Sharp growth in the downstream sector could simply shift the gigantic surplus of crude to the refined products market, undermining profit margins in all regions.
Snapping up refining capacity in the U.S. and elsewhere allows the Saudis to develop guaranteed outlets for its crude supply at a time the oil market is oversaturated and becoming more competitive.
The second quarter saw a remarkable plunge in refining margins, taking away the one source of comfort for the integrated oil majors.
Market conditions had been mostly kind to U.S. refiners over the past five years, but current oversupply of refined products, excess downstream capacity, and tight spreads between the two major benchmarks have considerably changed the outlook.
With China's economy slowing, India has stepped up as the world's main center of oil demand growth. This means its thirst for crude oil imports will continue to grow.
The oil majors reported very dismal numbers for the first quarter, but earnings exceeded market expectations largely because of earnings from their downstream units: Refining operations have allowed the large integrated oil companies to weather low oil prices much better than upstream E&P companies.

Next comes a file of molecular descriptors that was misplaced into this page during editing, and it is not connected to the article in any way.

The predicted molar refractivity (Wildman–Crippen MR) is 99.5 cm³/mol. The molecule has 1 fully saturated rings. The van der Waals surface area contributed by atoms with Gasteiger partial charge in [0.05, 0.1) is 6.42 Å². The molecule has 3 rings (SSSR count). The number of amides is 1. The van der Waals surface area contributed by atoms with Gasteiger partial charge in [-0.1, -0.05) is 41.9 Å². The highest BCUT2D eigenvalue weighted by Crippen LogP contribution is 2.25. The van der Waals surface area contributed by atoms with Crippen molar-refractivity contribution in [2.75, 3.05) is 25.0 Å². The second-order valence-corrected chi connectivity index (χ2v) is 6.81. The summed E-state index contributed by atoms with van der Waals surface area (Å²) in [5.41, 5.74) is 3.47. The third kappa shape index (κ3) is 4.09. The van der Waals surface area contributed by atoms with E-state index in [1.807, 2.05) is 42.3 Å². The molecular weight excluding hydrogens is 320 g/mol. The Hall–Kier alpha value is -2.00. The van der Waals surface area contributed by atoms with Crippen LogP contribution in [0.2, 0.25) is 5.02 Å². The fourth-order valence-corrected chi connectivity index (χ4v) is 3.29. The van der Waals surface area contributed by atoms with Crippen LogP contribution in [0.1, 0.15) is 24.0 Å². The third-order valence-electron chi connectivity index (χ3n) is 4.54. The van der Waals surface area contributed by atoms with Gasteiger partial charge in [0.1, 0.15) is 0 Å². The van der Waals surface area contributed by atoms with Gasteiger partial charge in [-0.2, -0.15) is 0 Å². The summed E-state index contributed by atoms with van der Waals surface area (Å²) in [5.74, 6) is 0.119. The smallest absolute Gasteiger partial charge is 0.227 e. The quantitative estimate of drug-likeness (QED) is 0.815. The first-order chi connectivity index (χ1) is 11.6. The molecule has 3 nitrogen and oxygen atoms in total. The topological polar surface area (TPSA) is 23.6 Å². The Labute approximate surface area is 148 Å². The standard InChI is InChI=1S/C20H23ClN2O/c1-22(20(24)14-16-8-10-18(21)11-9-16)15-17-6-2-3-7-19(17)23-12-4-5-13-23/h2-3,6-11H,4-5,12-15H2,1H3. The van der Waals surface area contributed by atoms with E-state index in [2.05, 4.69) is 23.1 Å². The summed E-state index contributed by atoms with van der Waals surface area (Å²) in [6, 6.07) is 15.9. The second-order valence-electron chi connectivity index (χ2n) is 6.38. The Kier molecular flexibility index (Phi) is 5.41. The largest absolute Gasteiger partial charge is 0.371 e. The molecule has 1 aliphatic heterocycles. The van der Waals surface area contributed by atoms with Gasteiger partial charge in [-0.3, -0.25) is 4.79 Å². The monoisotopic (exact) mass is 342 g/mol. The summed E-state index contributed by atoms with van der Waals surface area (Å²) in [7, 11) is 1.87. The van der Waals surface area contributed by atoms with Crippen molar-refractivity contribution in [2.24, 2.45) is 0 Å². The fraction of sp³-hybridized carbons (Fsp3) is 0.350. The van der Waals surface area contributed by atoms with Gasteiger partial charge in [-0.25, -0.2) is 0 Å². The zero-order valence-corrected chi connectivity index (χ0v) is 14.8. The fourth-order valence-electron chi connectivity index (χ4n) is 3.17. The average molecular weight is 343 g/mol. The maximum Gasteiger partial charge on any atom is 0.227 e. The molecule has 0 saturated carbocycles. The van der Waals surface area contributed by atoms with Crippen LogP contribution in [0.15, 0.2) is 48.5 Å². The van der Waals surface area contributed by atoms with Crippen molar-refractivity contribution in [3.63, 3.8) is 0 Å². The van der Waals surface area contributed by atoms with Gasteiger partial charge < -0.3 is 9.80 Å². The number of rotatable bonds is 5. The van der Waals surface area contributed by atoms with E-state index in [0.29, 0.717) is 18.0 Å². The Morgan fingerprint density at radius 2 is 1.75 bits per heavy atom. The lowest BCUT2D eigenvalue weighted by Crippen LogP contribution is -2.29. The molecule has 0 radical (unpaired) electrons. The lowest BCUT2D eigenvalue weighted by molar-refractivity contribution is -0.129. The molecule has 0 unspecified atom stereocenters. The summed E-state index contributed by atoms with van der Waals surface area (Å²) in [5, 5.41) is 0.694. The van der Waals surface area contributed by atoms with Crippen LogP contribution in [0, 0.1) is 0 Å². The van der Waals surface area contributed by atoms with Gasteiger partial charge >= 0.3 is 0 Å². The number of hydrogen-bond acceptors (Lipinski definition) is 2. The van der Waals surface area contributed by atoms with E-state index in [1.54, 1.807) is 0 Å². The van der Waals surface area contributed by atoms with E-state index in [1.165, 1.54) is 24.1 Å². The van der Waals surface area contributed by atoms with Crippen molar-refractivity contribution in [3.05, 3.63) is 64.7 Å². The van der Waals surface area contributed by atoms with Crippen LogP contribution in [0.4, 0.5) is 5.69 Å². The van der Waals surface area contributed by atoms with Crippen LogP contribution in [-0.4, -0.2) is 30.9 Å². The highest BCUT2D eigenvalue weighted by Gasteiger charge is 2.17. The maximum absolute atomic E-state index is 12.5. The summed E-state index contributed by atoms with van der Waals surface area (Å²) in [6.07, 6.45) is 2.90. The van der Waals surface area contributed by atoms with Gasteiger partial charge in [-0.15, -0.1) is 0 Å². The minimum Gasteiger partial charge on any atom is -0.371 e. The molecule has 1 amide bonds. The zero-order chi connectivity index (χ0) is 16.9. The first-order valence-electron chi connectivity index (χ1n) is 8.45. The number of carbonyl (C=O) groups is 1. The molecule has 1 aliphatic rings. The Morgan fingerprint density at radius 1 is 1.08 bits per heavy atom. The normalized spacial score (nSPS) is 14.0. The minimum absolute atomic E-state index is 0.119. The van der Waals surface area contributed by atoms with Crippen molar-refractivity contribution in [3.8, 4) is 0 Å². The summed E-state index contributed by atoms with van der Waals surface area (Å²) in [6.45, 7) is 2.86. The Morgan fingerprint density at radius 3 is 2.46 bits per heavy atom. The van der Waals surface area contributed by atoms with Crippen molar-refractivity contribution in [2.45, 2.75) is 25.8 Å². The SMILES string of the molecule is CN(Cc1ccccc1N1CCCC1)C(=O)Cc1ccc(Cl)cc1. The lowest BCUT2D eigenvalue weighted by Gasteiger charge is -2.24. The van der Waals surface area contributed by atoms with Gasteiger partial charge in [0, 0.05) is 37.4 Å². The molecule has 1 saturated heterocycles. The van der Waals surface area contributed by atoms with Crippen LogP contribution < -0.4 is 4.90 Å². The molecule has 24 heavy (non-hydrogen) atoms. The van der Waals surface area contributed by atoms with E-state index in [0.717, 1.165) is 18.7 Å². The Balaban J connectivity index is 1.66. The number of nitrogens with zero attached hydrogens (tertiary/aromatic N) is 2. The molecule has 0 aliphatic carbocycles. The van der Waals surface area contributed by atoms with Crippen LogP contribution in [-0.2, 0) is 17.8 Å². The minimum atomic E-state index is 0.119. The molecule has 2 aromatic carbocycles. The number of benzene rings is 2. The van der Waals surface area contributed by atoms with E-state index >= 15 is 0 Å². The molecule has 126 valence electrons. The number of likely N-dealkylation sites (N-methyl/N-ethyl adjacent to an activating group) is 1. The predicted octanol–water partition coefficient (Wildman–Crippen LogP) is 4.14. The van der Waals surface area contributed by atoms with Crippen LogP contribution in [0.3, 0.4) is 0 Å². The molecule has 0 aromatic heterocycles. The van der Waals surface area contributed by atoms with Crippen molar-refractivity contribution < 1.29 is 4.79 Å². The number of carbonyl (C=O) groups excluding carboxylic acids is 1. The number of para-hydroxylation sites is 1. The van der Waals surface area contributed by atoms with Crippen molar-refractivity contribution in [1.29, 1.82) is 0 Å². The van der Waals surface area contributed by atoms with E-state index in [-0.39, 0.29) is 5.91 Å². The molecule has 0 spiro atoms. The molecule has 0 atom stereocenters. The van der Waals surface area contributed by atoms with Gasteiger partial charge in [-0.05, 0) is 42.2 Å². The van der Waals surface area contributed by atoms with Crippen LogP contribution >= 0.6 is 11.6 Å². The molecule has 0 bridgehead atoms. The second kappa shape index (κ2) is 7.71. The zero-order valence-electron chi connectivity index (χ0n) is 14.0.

If oil prices do not rebound substantially, the oil majors will not be able to keep up such high levels of spending and still offer shareholders such generous dividends.
There's a clear opportunity for new downstream capacity in North Dakota, but intensely high capital costs, oil price volatility, complex regulatory hurdles, and the uncertain outlook for shale could derail refining projects in the state.
The diesel market is dealing with two major issues, one of which is a short-term glut and the other which surrounds questions about its long-term outlook in the wake of Volkswagen cheating on emissions testing.
Rather than selling crude oil on the open market, ISIS oil is refined in hundreds of makeshift local refineries.